“Mega farming” may be necessary to facilitate a relatively cheap and plentiful source of food for America. However, this form of farming comes at a cost to the farmers and their rural way of life. Donn Teske’s home county of Jewell, has fallen victim to a large, 25 square mile farm. Since the “mega farm” took root in the 1980s, the population of Jewell County has fallen by nearly half. Daily accommodations and necessities have given way. The town of Jewell no longer has its own schools, nor are there shops where one could by a suit and shoes. This lack cannot help but impact the local rural community.

As the negative consequences of larger farms on rural livelihood continues to accumulate, one cannot help but to reflect on this trend historically. The move from rural farms to “mega farms” can be said to be somewhat analogous to Rockefeller and the oil industry: although the production is arguably more efficient and the product itself is more consistent and arguably safer, many families livelihoods are compromised in the process.


Colm Barry said...

"… just four percent of those farms account for two-thirds of all agricultural production …" - The reason for most of this are the agricultural of the US, Canada, the European Union etc. They are encouraging, by targeted subsidies, the megafarms and leave the "normal" farmer who cannot apply for all of them, in the dust. On their way, they destroy natural habitats and pollute rivers and likely make people obese, all with but the best intentions. Take away those subsidies and customs tariffs and you will once more see a moree motley picture.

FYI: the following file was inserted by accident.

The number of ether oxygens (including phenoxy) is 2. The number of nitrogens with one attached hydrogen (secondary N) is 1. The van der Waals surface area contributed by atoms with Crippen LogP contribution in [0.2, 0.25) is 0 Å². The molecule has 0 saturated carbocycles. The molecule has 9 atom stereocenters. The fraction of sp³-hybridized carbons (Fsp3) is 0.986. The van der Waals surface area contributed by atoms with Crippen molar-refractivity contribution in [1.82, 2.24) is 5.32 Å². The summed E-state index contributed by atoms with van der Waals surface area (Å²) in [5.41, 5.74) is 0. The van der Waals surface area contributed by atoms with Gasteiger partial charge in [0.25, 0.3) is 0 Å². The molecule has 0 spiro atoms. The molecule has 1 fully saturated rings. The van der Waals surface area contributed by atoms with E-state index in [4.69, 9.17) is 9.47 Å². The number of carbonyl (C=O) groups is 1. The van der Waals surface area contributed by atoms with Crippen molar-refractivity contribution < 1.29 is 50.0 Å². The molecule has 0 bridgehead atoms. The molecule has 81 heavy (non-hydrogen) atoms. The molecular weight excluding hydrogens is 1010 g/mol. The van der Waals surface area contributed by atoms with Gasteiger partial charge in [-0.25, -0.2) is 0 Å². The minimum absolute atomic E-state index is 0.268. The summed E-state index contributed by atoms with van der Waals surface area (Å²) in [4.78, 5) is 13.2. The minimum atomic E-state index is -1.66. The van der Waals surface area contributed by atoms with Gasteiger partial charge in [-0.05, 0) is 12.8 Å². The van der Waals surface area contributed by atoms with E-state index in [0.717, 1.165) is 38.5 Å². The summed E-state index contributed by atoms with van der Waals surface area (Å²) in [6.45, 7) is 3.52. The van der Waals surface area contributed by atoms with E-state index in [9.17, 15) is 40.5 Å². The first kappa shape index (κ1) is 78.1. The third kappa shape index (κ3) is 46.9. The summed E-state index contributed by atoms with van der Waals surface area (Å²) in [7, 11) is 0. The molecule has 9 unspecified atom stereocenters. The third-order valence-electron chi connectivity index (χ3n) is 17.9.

Ahva said...

Before taking Professor Pruitt's Law and Rural Livelihoods course, I was under the mistaken assumption that rural communities are, by definition, agricultural communities. As you say, "less than 10 percent of the rural population lives on farms and that only 14 percent of the rural workforce is employed in agriculture" -- for some reason, these statistics still come as a surprise to someone like me who, until recently, believed that rural life and farm life were one and the same. In addition to the impacts on rural livelihoods that you outlined in your post, the rise in mega farms has made the USDA hesitant to establish consistent standards for what can be labeled "organic." In an effort to protect the mega farms that account for most of our country's agricultural production, the USDA recently refused to enforce the animal welfare standards articulated by its own advisory board, which has the practical effect of allowing the farms with the worst animal welfare practices to label their products "organic." For more on this issue, read this article:

Juliana said...

Since the NPR piece state four percent of farms makes up 2/3 of all agricultural production, it raises the question of what happens to rural knowledge -- especially because the article implies unless part of a mega farms, agricultural rural areas have become largely economically depressed. This seems to suggest that with modern agricultural technology, rural knowledge is difficult to rely on for economic sufficiency.